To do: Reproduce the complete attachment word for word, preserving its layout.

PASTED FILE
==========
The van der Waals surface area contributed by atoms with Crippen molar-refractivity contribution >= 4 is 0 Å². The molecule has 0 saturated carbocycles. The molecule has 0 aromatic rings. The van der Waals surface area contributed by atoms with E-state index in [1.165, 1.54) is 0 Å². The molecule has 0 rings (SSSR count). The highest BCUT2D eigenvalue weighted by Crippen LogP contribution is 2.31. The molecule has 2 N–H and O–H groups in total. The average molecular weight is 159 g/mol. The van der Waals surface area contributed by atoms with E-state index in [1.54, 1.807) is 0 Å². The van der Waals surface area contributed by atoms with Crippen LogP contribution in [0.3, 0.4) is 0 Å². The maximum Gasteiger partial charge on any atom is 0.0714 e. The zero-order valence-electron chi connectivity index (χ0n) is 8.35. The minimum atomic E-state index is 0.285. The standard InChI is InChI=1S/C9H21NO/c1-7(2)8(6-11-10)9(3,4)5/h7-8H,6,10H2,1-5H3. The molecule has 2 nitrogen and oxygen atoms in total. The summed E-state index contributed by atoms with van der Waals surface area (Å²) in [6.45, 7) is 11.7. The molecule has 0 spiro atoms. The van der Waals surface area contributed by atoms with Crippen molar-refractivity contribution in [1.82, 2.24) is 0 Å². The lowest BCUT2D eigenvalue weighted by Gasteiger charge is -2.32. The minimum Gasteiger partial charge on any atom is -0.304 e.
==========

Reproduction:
The van der Waals surface area contributed by atoms with Crippen molar-refractivity contribution >= 4 is 0 Å². The molecule has 0 saturated carbocycles. The molecule has 0 aromatic rings. The van der Waals surface area contributed by atoms with E-state index in [1.165, 1.54) is 0 Å². The molecule has 0 rings (SSSR count). The highest BCUT2D eigenvalue weighted by Crippen LogP contribution is 2.31. The molecule has 2 N–H and O–H groups in total. The average molecular weight is 159 g/mol. The van der Waals surface area contributed by atoms with E-state index in [1.54, 1.807) is 0 Å². The van der Waals surface area contributed by atoms with Crippen LogP contribution in [0.3, 0.4) is 0 Å². The maximum Gasteiger partial charge on any atom is 0.0714 e. The zero-order valence-electron chi connectivity index (χ0n) is 8.35. The minimum atomic E-state index is 0.285. The standard InChI is InChI=1S/C9H21NO/c1-7(2)8(6-11-10)9(3,4)5/h7-8H,6,10H2,1-5H3. The molecule has 2 nitrogen and oxygen atoms in total. The summed E-state index contributed by atoms with van der Waals surface area (Å²) in [6.45, 7) is 11.7. The molecule has 0 spiro atoms. The van der Waals surface area contributed by atoms with Crippen molar-refractivity contribution in [1.82, 2.24) is 0 Å². The lowest BCUT2D eigenvalue weighted by Gasteiger charge is -2.32. The minimum Gasteiger partial charge on any atom is -0.304 e.